For me to be where I am, given my background, is something I cannot possibly believe. Fifty years ago, I was a hunted animal in the jungle, and now I am dealing with issues of state of a country I love so deeply. It all seems like a dream, and it places an incredible sense of responsibility on me. It is why I will carry on.
Tom Lantos was born to Pal and Anna Lantos in Budapest, Hungary, on February 1, 1928. Despite having a long-standing alliance with Hungary, German soldiers occupied the country in 1944, and immediately began the systematic deportation of Hungarian Jews to concentration camps. Tom's parents and most of his extended family were sent to Auschwitz, and ultimately perished in the Holocaust. The Germans chose to send Tom to a forced labor camp in Szob, Hungary instead. He and his fellow laborers were forced to rebuild and maintain a bridge that was frequently bombed by Allied planes. One day, all the workers except Tom were killed by Allied bombs while working on the bridge.
Tom made two escape attempts from the German labor camp. He was caught the first time and beaten severely. The second attempt met with success, and Tom found safe haven with his aunt who was living in a Budapest safe house provided by Swedish diplomat Raoul Wallenberg.1 Lantos joined Wallenberg's underground resistance group. His blue eyes and ���Aryan��� features allowed him to travel about Budapest, delivering goods to Jews who were in hiding, without raising the suspicion of German soldiers. Wallenberg's efforts led to the survival of approximately 100,000 Hungarian Jews.
In 1945, after the liberation of Budapest by the Russians in 1945, Tom began studying medicine at the University of Budapest. He later switched to the study of economics, and in the summer of 1947 he was awarded an academic scholarship to study at the University of Washington. Around this same time, Tom's childhood friend and future wife, Annette Tillemann, returned to Budapest to find him. She and her mother had escaped to Switzerland when the Germans occupied Hungary. Like Tom, she discovered that many members of her family, including her father, had also perished in the Nazi death camps.
Life in the United States:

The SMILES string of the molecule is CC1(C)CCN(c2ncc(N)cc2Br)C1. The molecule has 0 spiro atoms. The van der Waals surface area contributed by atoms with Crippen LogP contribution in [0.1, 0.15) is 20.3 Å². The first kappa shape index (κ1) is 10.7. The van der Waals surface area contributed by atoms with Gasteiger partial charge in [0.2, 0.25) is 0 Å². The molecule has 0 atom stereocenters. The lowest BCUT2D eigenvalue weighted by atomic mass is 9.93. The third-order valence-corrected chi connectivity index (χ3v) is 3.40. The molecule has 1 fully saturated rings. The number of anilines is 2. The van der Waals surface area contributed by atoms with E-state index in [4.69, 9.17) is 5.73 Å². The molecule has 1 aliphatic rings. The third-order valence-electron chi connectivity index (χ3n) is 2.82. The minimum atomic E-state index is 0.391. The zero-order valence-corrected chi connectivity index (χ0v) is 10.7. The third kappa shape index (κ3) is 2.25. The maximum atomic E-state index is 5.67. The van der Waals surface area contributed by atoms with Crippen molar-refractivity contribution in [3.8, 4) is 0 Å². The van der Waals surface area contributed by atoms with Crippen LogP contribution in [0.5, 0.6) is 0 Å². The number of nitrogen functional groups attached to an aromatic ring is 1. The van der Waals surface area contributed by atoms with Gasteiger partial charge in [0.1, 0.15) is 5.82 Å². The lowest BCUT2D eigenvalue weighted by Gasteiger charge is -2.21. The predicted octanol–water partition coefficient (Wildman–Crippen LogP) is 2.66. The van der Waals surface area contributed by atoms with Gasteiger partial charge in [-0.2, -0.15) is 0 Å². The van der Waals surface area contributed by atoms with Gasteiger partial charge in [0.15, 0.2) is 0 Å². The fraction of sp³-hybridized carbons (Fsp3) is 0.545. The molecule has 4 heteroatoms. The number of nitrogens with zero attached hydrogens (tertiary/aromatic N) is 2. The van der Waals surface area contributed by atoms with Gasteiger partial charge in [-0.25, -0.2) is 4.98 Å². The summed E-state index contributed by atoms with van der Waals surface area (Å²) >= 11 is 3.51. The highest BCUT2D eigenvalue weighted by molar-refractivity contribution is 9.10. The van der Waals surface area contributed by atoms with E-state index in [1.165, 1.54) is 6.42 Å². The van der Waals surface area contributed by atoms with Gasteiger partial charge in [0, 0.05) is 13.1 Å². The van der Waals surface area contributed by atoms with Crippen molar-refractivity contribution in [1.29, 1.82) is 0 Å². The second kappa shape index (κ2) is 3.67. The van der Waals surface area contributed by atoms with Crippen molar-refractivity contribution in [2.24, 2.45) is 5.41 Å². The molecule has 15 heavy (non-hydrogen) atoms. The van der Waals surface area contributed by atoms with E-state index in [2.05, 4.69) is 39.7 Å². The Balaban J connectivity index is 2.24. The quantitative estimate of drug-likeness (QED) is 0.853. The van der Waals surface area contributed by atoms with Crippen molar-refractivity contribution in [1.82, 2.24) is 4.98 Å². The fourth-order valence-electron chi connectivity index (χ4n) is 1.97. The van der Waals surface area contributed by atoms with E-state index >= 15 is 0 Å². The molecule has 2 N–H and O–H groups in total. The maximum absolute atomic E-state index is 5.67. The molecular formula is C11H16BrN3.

In August of 1947, Tom arrived penniless in New York City after a week-long journey across the Atlantic Ocean on board a converted military troop transport. From New York City he made his way to Seattle, Washington, in order to study economics at the University of Washington. In 1950, he earned his M.A. in economics and moved to San Francisco in order to work towards his Ph.D. in Economics at the University of California, Berkeley. That summer Tom also married Annette Tillemann, his childhood friend from Budapest.
Tom lived in the San Francisco Bay Area with his wife from 1950 until his death on February 11, 2008. For thirty years, from 1950 to 1980, he taught economics at San Francisco State University. From 1981 to 2008, he served as a member of the U.S. House of Representatives from California's 12th District. One of his first actions as a Congressman was to initiate legislation to make Raoul Wallenberg an honorary American citizen. Throughout his tenure as a Congressman, Tom worked tirelessly to put an end to human rights abuses throughout the world. He was a co-founder of the Congressional Human Rights Caucus, and was the Democratic co-chairman since its founding. Additionally, he was the Chairman of the House Committee on Foreign Affairs and a member of the Committee on Oversight and Government Reform. Tom also served as a member of the Subcommittee on International Operations and Human Rights, and the Subcommittee on Asia and the Pacific. He was also a former Chairman of the Subcommittee on International Security, International Organizations, and Human Rights.
The central focus of my life, obviously, is human rights, because I am convinced that this is really the path of a more civilized world.